Archeologists Discover Lost City in America’s Heartland


Kansas isn’t exactly the place you would expect to discover a lost city, but that seems to be the case for a research by the name of Donald Blakeslee, who teaches anthropology and archaeology at Wichita State. The professor has discovered a site in the heartland of the U.S. that appears to have been a massive settlement that exited for hundreds of years and was home to thousands of people.

The site that Blakeslee has uncovered is believed to be a city known as Etzanoa, which was mentioned in documents written by Spanish conquistadors more than 400 years ago. Using the clues given by those early explorers of North America, and using high tech equipment to locate possible places where the city may have existed, the college professor now believes he has found Etzanoa at last.

The search for the lost city was aided by a retranslation of the Spanish documents, which took place at UC Berkeley in 2013. The often confusing text was meticulously poured over by researchers from that college and translated into something a bit easier to understand. As a result, the murky deceptions of what is now Kansas started to become clearer, helping Blakeslee pinpoint what he believes to be the exact place where Etzanoa –– a city of more than 20,000 residents –– once stood.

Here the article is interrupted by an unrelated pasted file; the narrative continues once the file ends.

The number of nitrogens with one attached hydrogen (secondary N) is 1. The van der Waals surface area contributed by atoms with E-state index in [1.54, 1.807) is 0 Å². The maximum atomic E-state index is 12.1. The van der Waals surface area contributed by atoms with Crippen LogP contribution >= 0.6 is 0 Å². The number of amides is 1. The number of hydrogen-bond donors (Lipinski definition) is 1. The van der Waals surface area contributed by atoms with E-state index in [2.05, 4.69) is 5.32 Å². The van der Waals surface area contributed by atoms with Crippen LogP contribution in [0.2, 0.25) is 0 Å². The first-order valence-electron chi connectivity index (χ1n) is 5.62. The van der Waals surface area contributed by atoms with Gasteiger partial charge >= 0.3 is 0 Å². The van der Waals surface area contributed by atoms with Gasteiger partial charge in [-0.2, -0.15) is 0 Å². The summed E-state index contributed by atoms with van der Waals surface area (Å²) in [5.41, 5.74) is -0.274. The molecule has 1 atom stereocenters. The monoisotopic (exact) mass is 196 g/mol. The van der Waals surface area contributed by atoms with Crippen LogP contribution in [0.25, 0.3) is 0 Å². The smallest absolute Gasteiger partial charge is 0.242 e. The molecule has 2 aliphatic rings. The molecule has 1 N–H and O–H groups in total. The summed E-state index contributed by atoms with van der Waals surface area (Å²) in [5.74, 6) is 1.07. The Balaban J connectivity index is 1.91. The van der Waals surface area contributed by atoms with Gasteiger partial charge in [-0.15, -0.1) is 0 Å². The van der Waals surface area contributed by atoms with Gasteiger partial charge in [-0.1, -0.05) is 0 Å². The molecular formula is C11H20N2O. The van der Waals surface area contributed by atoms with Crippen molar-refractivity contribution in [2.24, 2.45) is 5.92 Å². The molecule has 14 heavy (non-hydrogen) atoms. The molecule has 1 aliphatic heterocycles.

The location of Etzanoa is believed to be close to what is now Arkansas City. Using the retranslated description of the area, which mostly came from a conquistador raid into the area back in 1601, Blakeslee was able to narrow down a spot to begin his search. During that raid, the Spanish met local Native Americans called the Escanxaques. The encounter went badly when the Europeans attempted to take hostages and a battle ensued. The Spanish were able to fight their way out using their advanced weapons, beating a hasty retreat back to New Mexico where they had come from. No one else would return to Kansas for another century, but by then Etzanoa was gone, possibly wiped out be disease.

Now, using metal detectors and a magnetometer, researchers have begun excavating at various sites near Arkansas City. They’ve already found old cannon and musket balls, as well as a plethora of other artifacts. Even more compelling, the locals have been uncovering arrowheads, pottery, and numerous other items there for years, indicating that a large settlement once existed there. Whether or not it is Etzanoa remains to be seen, but it certainly is a compelling story.

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Kraig Becker